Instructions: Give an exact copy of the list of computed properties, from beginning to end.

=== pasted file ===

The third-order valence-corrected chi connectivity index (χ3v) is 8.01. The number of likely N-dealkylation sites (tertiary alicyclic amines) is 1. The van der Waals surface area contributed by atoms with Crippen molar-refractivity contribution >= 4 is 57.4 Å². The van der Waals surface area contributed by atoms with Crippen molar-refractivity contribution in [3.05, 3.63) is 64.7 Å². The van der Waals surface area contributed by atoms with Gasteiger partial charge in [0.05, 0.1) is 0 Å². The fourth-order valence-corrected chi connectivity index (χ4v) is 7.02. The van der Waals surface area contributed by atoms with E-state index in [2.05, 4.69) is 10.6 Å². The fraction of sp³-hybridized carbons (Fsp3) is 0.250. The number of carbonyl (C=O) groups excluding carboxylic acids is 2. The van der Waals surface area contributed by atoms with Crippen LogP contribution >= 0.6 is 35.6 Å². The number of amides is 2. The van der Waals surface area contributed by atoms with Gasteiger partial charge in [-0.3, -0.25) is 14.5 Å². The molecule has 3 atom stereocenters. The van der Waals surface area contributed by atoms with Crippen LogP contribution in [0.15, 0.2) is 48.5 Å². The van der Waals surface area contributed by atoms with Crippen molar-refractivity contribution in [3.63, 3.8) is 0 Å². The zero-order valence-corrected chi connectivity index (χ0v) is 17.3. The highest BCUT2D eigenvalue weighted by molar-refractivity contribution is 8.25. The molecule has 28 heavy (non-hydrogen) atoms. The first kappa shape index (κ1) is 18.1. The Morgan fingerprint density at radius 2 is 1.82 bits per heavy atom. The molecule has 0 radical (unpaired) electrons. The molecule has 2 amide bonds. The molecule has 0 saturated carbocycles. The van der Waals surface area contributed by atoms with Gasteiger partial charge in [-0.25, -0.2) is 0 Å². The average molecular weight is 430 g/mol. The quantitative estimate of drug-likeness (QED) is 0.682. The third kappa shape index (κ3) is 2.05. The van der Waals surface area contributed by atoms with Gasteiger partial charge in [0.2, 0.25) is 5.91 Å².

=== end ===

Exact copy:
The third-order valence-corrected chi connectivity index (χ3v) is 8.01. The number of likely N-dealkylation sites (tertiary alicyclic amines) is 1. The van der Waals surface area contributed by atoms with Crippen molar-refractivity contribution >= 4 is 57.4 Å². The van der Waals surface area contributed by atoms with Crippen molar-refractivity contribution in [3.05, 3.63) is 64.7 Å². The van der Waals surface area contributed by atoms with Gasteiger partial charge in [0.05, 0.1) is 0 Å². The fourth-order valence-corrected chi connectivity index (χ4v) is 7.02. The van der Waals surface area contributed by atoms with E-state index in [2.05, 4.69) is 10.6 Å². The fraction of sp³-hybridized carbons (Fsp3) is 0.250. The number of carbonyl (C=O) groups excluding carboxylic acids is 2. The van der Waals surface area contributed by atoms with Crippen LogP contribution >= 0.6 is 35.6 Å². The number of amides is 2. The van der Waals surface area contributed by atoms with Gasteiger partial charge in [-0.3, -0.25) is 14.5 Å². The molecule has 3 atom stereocenters. The van der Waals surface area contributed by atoms with Crippen LogP contribution in [0.15, 0.2) is 48.5 Å². The van der Waals surface area contributed by atoms with Crippen molar-refractivity contribution in [3.63, 3.8) is 0 Å². The zero-order valence-corrected chi connectivity index (χ0v) is 17.3. The highest BCUT2D eigenvalue weighted by molar-refractivity contribution is 8.25. The molecule has 28 heavy (non-hydrogen) atoms. The first kappa shape index (κ1) is 18.1. The Morgan fingerprint density at radius 2 is 1.82 bits per heavy atom. The molecule has 0 radical (unpaired) electrons. The molecule has 2 amide bonds. The molecule has 0 saturated carbocycles. The van der Waals surface area contributed by atoms with Gasteiger partial charge in [-0.25, -0.2) is 0 Å². The average molecular weight is 430 g/mol. The quantitative estimate of drug-likeness (QED) is 0.682. The third kappa shape index (κ3) is 2.05. The van der Waals surface area contributed by atoms with Gasteiger partial charge in [0.2, 0.25) is 5.91 Å².